One hour of TV time is simply inadequate to cover the important family influences, career highlights and creative achievements of 81-year-old American choreographer, author and former dancer, Agnes de Mille.
After all, small libraries and large exhibits have been devoted to these subjects--and a 60-minute "Dance in America" telecast allows only the most superficial overview, even when narrated by the superbly pithy De Mille herself.
"Agnes, the Indomitable de Mille" (tonight at 8 on Channel 24; tonight at 9 on Channels 28 and 15; Saturday at 8 p.m. on Channel 50) tries to tell the story in the lady's own words, but is uneven as oral history and all too often reduces De Mille's dances to incoherent snippets.
You glimpse something of the movement style of her most celebrated work through re-edited sequences from vintage TV shows, a theatrical feature and even home movies. The sampling is about evenly divided between De Mille's ballets ("Rodeo," "Fall River Legend," "Three Virgins and a Devil") and her musical-comedy choreographies ("Oklahoma!," "Bloomer Girl," "Brigadoon"), all adapted for the camera to some extent.
En route, you also rediscover memorable dancers in their prime--notably James Mitchell, Christine Sarry, Lucia Chase, the great Nora Kaye and Agnes de Mille, too. But, cut to the bone and abruptly terminated, these excerpts seldom register strongly. Sometimes they make no sense whatsoever out of context.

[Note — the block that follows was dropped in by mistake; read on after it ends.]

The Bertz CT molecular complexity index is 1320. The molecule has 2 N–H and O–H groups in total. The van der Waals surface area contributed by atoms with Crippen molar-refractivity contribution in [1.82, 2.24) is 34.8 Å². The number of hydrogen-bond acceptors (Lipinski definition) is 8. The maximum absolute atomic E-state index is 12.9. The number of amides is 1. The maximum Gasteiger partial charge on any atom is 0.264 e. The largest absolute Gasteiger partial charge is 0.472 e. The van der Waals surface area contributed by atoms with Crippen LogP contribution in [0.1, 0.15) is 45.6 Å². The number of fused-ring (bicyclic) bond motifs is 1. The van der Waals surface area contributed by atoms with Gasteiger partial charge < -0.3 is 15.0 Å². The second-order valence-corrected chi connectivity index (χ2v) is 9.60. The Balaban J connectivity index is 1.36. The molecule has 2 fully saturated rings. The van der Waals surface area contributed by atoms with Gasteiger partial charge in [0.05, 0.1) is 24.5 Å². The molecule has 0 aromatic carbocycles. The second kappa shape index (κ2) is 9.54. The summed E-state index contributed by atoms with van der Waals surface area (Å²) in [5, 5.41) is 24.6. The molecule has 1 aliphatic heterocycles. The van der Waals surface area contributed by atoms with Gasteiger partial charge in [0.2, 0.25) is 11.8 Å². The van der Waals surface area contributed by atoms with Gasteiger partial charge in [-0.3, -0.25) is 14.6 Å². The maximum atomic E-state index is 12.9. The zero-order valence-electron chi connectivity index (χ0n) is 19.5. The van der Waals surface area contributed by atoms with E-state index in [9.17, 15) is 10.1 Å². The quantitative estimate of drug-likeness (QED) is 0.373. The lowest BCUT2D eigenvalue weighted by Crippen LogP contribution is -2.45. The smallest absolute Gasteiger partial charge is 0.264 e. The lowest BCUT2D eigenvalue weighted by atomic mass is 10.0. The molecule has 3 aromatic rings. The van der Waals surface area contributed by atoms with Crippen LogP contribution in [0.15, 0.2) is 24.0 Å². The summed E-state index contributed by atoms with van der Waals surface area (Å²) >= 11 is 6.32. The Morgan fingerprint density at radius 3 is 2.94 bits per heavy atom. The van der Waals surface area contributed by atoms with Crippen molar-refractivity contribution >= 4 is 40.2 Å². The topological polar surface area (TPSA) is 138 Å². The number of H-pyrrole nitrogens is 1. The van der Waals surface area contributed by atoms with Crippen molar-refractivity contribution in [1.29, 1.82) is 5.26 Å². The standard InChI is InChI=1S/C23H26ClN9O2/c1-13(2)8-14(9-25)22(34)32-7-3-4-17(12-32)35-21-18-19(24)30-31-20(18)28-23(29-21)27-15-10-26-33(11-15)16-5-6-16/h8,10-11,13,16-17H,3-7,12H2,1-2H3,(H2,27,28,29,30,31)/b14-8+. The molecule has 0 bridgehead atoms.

De Mille usually explains why the clips are important but she's hardly an objective observer and, anyway, what's wrong with being allowed to decide for yourself? A half-hour more of dance footage would have made all the difference.
Similarly, De Mille's fights to make herself into a professional dancer, to get her choreographic ideas accepted and to recover from a massive, near-fatal stroke (12 years ago) need to be more than just colorful voice-over anecdotes.
Director Merrill Brockway does present a few significant digressions on the De Mille character, including her delicious confrontation (over freedom of expression) with Hollywood columnist Hedda Hopper. However he's eventually forced to make up for lost time with patches of drastically telescoped chronology: De Mille's Broadway successes summarized in a fast shuffle of album covers and snatches of hit tunes, for instance.
It all comes dangerously close to those obnoxious commercials for 100 best-loved classical melodies. De Mille deserves much, much more--and, ironically, seems to have been better showcased 30 years ago on the "Omnibus" series than in this ambitious but indomitably middlebrow "Great Performances" telecast.